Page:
Almost 2,000 people killed in powerful earthquakes in Afghanistan’s West
More than 2,000 people have died and thousands more are injured after powerful earthquakes hit Afghanistan. The magnitude-6.3 earthquake which struck western Afghanistan was followed by several powerful aftershocks.
A Taliban official stated on October 8 that the death toll from the powerful earthquakes that hit western Afghanistan had risen to 2,000. The bulletin also stated that an additional 135 homes had been damaged and 465 reported homes had been destroyed.
Partners and local authorities anticipate the number of casualties to increase as search and rescue efforts continue amid reports that some people may be trapped under collapsed buildings, the United Nations said.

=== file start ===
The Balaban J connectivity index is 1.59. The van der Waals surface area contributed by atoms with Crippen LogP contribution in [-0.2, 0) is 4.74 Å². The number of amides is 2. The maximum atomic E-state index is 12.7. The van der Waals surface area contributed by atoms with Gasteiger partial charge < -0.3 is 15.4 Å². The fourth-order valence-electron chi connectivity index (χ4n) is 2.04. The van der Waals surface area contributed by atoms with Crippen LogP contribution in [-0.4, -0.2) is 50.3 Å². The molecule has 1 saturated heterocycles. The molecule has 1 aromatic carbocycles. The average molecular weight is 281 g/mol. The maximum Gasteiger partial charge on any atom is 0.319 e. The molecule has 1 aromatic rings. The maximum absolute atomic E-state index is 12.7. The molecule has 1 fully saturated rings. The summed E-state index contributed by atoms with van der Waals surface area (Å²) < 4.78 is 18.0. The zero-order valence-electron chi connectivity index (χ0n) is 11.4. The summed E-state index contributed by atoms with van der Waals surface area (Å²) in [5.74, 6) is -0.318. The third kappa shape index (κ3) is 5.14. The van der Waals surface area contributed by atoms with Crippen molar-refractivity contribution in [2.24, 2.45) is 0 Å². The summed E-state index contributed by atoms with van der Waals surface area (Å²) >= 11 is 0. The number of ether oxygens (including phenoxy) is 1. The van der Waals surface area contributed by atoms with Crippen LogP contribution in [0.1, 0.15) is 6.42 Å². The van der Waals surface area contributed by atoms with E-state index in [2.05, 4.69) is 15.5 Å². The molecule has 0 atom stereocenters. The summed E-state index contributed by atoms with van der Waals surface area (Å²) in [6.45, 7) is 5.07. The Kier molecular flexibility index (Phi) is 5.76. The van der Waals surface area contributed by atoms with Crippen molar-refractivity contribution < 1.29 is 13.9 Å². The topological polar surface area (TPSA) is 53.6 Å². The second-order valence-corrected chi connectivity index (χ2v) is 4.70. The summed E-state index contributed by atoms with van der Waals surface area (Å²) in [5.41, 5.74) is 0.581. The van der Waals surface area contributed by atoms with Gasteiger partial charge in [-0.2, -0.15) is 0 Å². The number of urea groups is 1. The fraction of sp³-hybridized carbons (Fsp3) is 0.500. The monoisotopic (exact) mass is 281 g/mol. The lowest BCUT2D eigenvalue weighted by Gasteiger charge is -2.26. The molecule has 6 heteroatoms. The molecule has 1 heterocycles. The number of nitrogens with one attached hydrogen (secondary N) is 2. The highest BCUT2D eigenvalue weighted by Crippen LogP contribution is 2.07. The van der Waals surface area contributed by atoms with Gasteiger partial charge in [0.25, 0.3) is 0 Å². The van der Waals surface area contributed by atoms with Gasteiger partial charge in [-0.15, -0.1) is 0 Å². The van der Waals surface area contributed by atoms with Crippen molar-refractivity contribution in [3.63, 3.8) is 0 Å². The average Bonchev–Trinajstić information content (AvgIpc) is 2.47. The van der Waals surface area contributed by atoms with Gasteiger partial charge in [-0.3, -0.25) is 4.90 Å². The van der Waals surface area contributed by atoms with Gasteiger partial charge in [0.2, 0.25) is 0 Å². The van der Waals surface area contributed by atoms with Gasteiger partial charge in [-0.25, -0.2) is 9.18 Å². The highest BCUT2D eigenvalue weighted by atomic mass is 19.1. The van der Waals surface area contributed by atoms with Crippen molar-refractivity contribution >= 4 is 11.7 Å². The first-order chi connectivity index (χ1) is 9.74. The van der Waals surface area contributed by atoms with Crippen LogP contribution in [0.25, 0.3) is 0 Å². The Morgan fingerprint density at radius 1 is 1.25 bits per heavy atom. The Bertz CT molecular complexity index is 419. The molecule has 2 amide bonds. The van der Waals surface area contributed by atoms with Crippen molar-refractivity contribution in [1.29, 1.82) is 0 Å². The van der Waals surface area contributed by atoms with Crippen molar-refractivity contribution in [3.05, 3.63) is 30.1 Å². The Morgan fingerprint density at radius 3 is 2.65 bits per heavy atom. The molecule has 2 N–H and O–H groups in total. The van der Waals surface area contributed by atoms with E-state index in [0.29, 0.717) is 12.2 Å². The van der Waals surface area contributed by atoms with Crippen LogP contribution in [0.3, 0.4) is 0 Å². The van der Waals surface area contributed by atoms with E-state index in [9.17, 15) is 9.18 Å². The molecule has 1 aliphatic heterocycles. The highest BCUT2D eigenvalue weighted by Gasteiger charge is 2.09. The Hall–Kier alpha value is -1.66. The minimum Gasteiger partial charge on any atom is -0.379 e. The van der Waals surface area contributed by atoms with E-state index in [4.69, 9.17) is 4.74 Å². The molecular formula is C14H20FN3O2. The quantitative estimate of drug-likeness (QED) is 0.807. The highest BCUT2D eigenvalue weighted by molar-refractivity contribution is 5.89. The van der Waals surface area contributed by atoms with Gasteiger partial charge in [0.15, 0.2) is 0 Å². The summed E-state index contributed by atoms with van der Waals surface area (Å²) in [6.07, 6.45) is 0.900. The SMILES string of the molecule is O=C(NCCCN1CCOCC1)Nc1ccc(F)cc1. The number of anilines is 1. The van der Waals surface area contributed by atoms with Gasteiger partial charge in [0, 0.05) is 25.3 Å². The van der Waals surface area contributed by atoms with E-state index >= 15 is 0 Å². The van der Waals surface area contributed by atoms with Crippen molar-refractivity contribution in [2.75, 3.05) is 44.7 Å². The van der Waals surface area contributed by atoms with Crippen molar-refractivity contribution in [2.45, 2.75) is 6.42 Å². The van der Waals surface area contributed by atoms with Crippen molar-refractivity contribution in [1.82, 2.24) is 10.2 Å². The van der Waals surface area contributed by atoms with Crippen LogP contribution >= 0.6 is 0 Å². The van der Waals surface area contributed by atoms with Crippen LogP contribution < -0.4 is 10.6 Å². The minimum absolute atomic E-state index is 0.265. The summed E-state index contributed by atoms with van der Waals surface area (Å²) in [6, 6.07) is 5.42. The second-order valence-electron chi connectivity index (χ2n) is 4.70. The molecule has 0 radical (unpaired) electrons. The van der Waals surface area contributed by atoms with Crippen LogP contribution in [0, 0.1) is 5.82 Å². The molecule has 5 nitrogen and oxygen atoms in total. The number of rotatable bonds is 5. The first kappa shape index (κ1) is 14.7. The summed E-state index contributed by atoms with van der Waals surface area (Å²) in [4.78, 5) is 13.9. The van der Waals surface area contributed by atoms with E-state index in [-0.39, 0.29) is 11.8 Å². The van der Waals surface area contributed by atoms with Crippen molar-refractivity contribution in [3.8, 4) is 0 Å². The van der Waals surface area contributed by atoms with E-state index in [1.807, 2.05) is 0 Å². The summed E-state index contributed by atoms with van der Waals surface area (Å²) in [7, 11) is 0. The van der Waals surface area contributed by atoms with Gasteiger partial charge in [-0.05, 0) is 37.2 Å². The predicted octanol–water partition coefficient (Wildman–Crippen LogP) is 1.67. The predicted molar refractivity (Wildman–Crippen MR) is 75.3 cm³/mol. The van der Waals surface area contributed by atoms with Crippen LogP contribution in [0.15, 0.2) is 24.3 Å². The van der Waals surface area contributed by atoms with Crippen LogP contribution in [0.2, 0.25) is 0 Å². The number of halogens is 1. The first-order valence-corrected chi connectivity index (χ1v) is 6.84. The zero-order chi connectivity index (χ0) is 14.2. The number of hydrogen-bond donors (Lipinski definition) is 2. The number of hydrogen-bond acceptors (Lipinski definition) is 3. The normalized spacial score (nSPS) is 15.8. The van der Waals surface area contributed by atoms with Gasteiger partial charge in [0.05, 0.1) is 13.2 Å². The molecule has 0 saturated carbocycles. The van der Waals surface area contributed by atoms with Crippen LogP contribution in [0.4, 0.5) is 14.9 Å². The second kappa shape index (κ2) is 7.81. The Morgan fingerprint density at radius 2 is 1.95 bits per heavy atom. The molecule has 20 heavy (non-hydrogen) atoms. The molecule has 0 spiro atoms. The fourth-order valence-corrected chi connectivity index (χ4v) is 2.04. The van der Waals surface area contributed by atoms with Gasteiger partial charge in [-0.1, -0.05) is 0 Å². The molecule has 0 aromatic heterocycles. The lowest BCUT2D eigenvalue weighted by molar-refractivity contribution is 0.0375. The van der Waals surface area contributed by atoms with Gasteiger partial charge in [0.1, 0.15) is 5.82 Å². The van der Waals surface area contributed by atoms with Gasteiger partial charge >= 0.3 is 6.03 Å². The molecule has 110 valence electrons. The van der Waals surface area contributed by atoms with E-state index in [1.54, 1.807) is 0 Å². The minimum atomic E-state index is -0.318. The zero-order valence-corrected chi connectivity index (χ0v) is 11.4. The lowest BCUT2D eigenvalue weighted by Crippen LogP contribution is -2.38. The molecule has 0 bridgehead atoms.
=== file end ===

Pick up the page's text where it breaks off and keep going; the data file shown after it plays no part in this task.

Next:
Four villages in the Zenda Jan district of Herat province, according to disaster authority spokeswoman Mohammad Abdullah Jan, took the brunt of the first earthquake and its aftershocks.
Hundreds of citizens who are believed to be buried under rubble are the subject of continuing search and rescue operations. Approximately six villages have been damaged, according to Abdul Wahid Rayan, spokesman for Afghanistan's ministry of communications and culture, who appealed for immediate assistance.
Telephone connections went down in Herat, making it hard to get details from affected areas. Videos on social media showed hundreds of people in the streets outside their homes and offices in Herat city.
The epicentre of the earthquake, according to the United States Geological Survey, was located around 40 kilometres (25 miles) northwest of Herat city. Three extremely powerful aftershocks with magnitudes of 6.3, 5.9, and 5.5 were immediately followed by smaller shocks.
In June last year, a powerful earthquake struck eastern Afghanistan killing at least 1,000 people and injuring about 1,500 more. It was Afghanistan's deadliest in two decades.